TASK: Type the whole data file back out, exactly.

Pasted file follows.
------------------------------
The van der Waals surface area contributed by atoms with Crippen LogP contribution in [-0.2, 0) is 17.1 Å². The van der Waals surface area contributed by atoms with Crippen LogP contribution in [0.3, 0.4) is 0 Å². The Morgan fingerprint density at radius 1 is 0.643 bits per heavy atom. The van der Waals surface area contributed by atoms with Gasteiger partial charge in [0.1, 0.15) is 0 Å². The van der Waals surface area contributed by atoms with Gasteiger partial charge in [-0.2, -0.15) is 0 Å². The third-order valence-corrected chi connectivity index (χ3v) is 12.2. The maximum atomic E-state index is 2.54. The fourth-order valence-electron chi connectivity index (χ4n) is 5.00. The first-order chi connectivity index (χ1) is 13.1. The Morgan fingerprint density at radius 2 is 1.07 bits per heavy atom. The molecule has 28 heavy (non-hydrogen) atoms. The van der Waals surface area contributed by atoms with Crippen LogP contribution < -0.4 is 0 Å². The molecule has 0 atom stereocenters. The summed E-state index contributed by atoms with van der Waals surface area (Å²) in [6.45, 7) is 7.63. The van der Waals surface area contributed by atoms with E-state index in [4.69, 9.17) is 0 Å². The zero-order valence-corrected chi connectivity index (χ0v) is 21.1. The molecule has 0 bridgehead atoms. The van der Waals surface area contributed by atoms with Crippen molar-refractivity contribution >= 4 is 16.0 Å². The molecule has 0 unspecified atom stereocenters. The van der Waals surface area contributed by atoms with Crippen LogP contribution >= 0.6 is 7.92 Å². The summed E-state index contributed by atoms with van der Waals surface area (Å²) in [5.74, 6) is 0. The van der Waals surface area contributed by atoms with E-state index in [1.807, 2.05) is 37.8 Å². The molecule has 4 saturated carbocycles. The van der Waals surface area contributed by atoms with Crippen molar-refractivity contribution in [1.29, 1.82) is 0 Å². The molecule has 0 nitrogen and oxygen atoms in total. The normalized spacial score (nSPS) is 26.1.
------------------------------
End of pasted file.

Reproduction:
The van der Waals surface area contributed by atoms with Crippen LogP contribution in [-0.2, 0) is 17.1 Å². The van der Waals surface area contributed by atoms with Crippen LogP contribution in [0.3, 0.4) is 0 Å². The Morgan fingerprint density at radius 1 is 0.643 bits per heavy atom. The van der Waals surface area contributed by atoms with Gasteiger partial charge in [0.1, 0.15) is 0 Å². The van der Waals surface area contributed by atoms with Gasteiger partial charge in [-0.2, -0.15) is 0 Å². The third-order valence-corrected chi connectivity index (χ3v) is 12.2. The maximum atomic E-state index is 2.54. The fourth-order valence-electron chi connectivity index (χ4n) is 5.00. The first-order chi connectivity index (χ1) is 13.1. The Morgan fingerprint density at radius 2 is 1.07 bits per heavy atom. The molecule has 28 heavy (non-hydrogen) atoms. The van der Waals surface area contributed by atoms with Crippen LogP contribution < -0.4 is 0 Å². The molecule has 0 atom stereocenters. The summed E-state index contributed by atoms with van der Waals surface area (Å²) in [6.45, 7) is 7.63. The van der Waals surface area contributed by atoms with E-state index in [4.69, 9.17) is 0 Å². The zero-order valence-corrected chi connectivity index (χ0v) is 21.1. The molecule has 0 bridgehead atoms. The van der Waals surface area contributed by atoms with Crippen molar-refractivity contribution >= 4 is 16.0 Å². The molecule has 0 unspecified atom stereocenters. The van der Waals surface area contributed by atoms with Crippen LogP contribution >= 0.6 is 7.92 Å². The summed E-state index contributed by atoms with van der Waals surface area (Å²) in [5.74, 6) is 0. The van der Waals surface area contributed by atoms with E-state index in [1.807, 2.05) is 37.8 Å². The molecule has 4 saturated carbocycles. The van der Waals surface area contributed by atoms with Crippen molar-refractivity contribution in [1.29, 1.82) is 0 Å². The molecule has 0 nitrogen and oxygen atoms in total. The normalized spacial score (nSPS) is 26.1.